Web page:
Farooq Abdullah devoted to Indias unity, I condemn his arrest: Chidambaram

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Mr Abdullah has now been detained underneath the stringent Public Security Act (PSA), which allows authorities to detain any particular person for 2 years with out trial. "Farooq Abdullah neither detained nor arrested", Sibal said in a tweet.

Amnesty International has called the PSA a "lawless law", and rights groups say India has used the law to stifle dissent and circumvent the criminal justice system, undermining accountability, transparency and respect for human rights. Hundreds of politicians including former chief ministers Omar Abdullah (Mr Abdullah's son) and Mehbooba Mufti were detained or arrested last month as part of the centre's massive clampdown after its decision to end special status to Jammu and Kashmir under Article 370 and split it into two union territories Mr Abdullah's detention has been made official over a month later. "What could be the lowest depth of the political bankruptcy of the present ruling dispensation than slapping of PSA on one of the tallest leaders of the country, a five time Chief Minister, a sitting Member Parliament and a former minister at the Centre", said a statement issued from NC headquarters at Sher-e-Kashmir Bhavan here. Telephone communications, cellphone coverage, broadband Internet and cable TV services were cut for the valley's 7 million people, although some communications have been gradually restored. "If he (Abdullah) does not want to come out of his house, he can not be brought out at gunpoint", Shah said, when other parliamentarians expressed concern over Abdullah's absence during the debate on Kashmir's status.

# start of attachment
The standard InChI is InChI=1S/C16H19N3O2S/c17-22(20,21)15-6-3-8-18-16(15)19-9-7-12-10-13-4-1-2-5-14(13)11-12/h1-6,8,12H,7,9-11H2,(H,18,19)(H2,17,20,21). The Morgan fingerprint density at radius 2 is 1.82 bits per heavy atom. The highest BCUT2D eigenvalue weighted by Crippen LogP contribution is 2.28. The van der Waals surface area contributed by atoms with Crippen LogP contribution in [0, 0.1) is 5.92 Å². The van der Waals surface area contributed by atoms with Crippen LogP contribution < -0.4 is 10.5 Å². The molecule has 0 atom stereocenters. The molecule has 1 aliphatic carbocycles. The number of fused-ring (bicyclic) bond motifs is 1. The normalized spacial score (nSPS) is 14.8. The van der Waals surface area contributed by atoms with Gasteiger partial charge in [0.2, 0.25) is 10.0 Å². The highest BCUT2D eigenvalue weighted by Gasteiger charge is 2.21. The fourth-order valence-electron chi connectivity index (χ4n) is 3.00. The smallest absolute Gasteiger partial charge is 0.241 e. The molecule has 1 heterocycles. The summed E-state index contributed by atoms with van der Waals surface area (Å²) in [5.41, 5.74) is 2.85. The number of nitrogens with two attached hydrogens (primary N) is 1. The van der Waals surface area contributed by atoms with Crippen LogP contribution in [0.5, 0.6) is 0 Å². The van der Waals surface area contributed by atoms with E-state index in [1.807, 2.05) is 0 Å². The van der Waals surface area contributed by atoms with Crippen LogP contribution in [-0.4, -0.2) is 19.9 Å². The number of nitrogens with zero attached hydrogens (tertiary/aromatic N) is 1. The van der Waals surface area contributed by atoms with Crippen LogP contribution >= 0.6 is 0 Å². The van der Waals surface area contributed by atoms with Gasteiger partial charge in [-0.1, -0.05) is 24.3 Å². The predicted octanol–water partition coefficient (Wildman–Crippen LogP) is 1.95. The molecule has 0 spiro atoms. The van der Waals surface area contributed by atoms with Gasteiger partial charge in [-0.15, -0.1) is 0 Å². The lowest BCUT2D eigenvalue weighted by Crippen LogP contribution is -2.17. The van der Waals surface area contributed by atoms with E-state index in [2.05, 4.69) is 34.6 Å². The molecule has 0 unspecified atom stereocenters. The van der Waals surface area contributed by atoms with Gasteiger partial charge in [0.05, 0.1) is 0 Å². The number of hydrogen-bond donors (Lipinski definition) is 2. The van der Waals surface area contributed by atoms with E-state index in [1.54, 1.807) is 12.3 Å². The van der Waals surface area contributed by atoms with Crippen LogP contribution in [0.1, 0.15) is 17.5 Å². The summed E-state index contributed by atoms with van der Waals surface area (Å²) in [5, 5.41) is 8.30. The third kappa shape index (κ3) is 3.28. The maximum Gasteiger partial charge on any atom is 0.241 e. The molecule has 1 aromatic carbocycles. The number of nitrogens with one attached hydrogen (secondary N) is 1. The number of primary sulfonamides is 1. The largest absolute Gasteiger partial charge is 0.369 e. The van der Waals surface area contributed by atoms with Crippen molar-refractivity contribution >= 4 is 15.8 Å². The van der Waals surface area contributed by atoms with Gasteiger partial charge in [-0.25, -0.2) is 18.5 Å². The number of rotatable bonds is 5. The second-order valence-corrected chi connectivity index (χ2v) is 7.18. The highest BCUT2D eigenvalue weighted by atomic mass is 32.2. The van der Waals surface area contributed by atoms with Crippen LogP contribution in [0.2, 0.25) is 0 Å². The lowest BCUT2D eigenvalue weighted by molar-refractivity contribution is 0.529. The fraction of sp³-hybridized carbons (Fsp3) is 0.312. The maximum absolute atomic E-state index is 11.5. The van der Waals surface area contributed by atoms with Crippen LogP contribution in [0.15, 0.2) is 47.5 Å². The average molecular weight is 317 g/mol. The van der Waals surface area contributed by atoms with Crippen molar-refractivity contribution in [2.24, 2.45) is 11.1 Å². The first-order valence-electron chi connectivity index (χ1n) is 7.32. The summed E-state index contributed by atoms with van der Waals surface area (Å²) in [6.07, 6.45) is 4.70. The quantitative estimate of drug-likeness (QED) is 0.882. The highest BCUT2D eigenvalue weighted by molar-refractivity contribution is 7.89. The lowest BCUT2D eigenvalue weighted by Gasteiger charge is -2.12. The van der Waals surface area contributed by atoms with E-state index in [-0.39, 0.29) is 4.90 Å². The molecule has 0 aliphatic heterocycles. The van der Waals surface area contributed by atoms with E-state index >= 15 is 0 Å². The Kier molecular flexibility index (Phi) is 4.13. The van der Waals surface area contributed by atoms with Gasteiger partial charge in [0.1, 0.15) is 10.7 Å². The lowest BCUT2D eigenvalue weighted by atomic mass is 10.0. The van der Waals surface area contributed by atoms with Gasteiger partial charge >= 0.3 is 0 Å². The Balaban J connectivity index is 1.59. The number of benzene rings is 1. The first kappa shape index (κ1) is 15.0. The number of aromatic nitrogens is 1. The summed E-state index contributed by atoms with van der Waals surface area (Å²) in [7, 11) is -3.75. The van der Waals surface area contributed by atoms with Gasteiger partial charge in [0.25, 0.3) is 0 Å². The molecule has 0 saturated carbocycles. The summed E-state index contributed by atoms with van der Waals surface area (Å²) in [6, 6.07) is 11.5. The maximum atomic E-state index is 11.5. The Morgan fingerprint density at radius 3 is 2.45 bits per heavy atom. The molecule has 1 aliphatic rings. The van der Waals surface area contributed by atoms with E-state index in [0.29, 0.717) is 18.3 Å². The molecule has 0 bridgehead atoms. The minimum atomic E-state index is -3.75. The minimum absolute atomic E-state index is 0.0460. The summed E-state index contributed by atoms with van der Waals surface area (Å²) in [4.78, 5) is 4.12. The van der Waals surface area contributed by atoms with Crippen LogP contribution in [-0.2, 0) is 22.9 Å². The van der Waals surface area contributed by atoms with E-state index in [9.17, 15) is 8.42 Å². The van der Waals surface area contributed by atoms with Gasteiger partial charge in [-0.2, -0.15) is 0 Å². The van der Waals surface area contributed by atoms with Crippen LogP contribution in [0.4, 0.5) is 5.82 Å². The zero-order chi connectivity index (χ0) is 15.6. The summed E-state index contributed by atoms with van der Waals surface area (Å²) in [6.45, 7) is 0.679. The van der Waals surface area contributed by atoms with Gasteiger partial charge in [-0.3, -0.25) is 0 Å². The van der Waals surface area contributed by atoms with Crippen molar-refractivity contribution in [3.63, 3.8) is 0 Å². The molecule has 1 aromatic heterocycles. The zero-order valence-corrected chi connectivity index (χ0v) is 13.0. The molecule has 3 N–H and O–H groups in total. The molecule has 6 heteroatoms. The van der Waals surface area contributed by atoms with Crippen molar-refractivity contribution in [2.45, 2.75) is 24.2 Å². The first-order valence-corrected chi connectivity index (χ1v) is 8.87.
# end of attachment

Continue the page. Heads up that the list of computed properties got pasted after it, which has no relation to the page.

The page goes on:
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India's top court said on Monday the federal government should restore normal life in Kashmir as soon as possible, as a partial shutdown of the disputed region entered its 42nd day.

Kashmir has been split between India and Pakistan since 1947 and since then the two nuclear-armed neighbours India and Pakistan have fought two wars over the region. After rebellion started in the region in 1989, the law was used against rebels and anti-India protesters. About 70,000 people have been killed since that uprising and a subsequent Indian military crackdown.

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